Thus, for Augustine, the evil perversion of their originally good wills preceded the actual consumption of the fruit of the tree, and the latter was only the open manifestation of it. One of the greatest ironies, for Augustine, is that, in seeking to become autonomous from God, and entirely self-sufficient, humans actually lose some of our being and tend toward nothingness.
Since God is the Supreme Being, and the one with the most substantive being, and since humans are inherently ontologically dependent upon God’s will, turning away from God diminishes one’s own being. It must be kept in mind that sin, or Augustine, is a kind of non-being, rather than a form of being. Thus, it is like a whole in a tissue rather than a substance it is stained with:
“And what is pride except a longing for a perverse kind of exaltation? For it is a perverse kind of exaltation to abandon the basis on which the mind should be firmly fixed, and to become, as it were, based on oneself, and so remain. This happens when a man is too pleased with himself: and a man is self-complacent when he deserts that changeless Good in which, rather than in himself, he ought to have found his satisfaction”(Augustine).
One of the key volitional aspects of the Christian life is desire towards the Being of God and fellowship with him. Although harboring ascetic tendencies in Augustine’s day, Christianity is quite far from the attitude of the Stoics. So Hannah Arendt pointed out: “Since man is not self-sufficient and therefore always desires something outside himself, the question of who he is can only be resolved by the object of his desire and not, as the Stoics thought, by the suppression of the impulse of desire itself…Strictly speaking, he who does not love and desire at all is a nobody.”
St. Augustine is also keen to point out how quickly pride can result in living a private and hermetic life, which is inherently unChristian. As Dr. Jenson points out:
“The isolation o sin is sharply contrasted to humanity’s telos in the beatific vision. Augustine’s description of this vision at the end of the City of God is profoundly communal, such that we enjoy God together, and we only enjoy one another as we enjoy one another in God. In all this, Augustine implies that in turning from God, we have turned from the only source of true communion with others. Community, then, is only possible in a relationship of participation in God. The converse of this is that relation to God is at one and the same time relation to other people. We cannot have one without the other”(Augustine).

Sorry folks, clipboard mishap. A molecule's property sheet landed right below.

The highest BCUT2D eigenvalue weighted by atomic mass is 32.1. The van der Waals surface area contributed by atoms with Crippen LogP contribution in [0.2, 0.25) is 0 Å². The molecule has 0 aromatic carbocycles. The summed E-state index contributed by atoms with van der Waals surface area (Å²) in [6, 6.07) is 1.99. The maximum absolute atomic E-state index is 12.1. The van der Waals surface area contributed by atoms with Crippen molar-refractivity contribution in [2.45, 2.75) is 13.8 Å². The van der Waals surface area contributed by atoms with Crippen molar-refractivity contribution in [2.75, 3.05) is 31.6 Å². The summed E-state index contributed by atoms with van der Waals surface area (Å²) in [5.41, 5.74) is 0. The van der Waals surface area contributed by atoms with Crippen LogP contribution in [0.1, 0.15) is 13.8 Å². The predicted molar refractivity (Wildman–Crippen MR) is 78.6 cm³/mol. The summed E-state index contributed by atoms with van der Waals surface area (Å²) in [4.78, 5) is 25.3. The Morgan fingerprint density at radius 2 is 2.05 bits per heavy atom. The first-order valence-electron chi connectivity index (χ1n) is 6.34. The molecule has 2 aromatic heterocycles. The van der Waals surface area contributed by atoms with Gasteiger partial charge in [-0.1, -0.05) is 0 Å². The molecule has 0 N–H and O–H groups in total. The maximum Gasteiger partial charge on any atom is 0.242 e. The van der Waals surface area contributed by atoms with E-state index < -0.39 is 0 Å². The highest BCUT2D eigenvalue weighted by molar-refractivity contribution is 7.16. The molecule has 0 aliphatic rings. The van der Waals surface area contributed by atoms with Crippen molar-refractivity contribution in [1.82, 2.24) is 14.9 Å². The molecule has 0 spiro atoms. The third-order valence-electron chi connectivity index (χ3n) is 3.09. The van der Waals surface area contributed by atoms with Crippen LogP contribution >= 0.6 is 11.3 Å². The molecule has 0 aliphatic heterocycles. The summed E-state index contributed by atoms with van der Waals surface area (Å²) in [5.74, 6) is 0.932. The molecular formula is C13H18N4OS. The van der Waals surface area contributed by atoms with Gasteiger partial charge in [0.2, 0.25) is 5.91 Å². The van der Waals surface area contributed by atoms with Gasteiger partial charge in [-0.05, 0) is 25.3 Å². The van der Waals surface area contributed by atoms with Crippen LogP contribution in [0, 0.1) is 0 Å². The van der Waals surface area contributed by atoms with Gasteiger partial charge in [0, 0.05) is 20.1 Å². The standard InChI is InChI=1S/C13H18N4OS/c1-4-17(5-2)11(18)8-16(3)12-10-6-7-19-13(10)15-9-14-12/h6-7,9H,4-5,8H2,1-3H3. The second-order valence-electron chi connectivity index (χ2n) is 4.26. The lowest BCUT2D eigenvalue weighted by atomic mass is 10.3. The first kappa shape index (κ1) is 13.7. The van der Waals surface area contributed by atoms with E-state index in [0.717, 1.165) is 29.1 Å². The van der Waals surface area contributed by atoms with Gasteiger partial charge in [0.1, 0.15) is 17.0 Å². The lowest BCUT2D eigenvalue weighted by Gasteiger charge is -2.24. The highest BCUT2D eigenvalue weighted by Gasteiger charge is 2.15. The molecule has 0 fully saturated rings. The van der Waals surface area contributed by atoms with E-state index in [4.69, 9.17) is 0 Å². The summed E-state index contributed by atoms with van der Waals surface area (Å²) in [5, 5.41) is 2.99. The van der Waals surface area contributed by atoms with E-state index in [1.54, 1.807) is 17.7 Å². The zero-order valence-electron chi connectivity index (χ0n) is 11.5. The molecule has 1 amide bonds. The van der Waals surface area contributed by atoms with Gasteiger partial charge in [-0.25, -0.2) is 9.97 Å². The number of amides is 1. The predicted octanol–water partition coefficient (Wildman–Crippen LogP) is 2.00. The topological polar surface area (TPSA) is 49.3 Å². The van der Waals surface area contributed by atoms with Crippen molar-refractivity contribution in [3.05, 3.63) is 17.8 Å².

In the words of Mary Clark, who argues that “Augustine is radically a philosopher of community”:
“Man is neither an en-soi (an inhuman individual) nor a pour-soi (a human individual). Of course man-is-in-the-world and he is with-others, but man-is-for-God, yet for a God who creates and loves his world and all persons in it. This is why Augustinian other-worldliness can never be interpreted rightly as anti-world. In the Augustinian context man cannot fulfill his human vocation except by collaborating in the creative work of God. Man cannot really be for-God unless he is for-others. Other men, in the true spirit of St. John’s Gospel and St. Paul’s vision, mediate God’s call to each man, and this is why Augustinian anthropology is a humanism precisely because it is theocentric.”
For St. Augustine, there is no private or personal love. Love becomes radically public. Everything is shared by everyone, everyone loves one another, everyone shares one another’s joy without envying them, and shares in one another’s goods. Rather than those who selfishly jealously guard their enjoyments and fortunes from one another:
“A man’s possession of goodness is in no way diminished by the arrival, or the continuance, of a sharer in it; indeed, goodness is a possession enjoyed more widely bt the united affection of partners in that possession in proportion to the harmony that exists among them. Inf act, anyone who refuses to enjoy this possession in partnership will not enjoy it at all; and he will find that he possesses it in ampler measure in proportion to his ability to love his partner in it.”
In other words, the Heavenly City, inhabited by individuals who truly and completely love one another, will experience joy in sacrificially loving one another. Thus, those who share a piece of cake with another do not experience this as a privation of a good to which they may have had access, but are overjoyed in the opportunity to enrich another, and enjoy this activity infinitely more than they would have enjoyed the cake to which they would otherwise have been entitled.
Source: “The Gravity of Sin,” by Matt Jenson.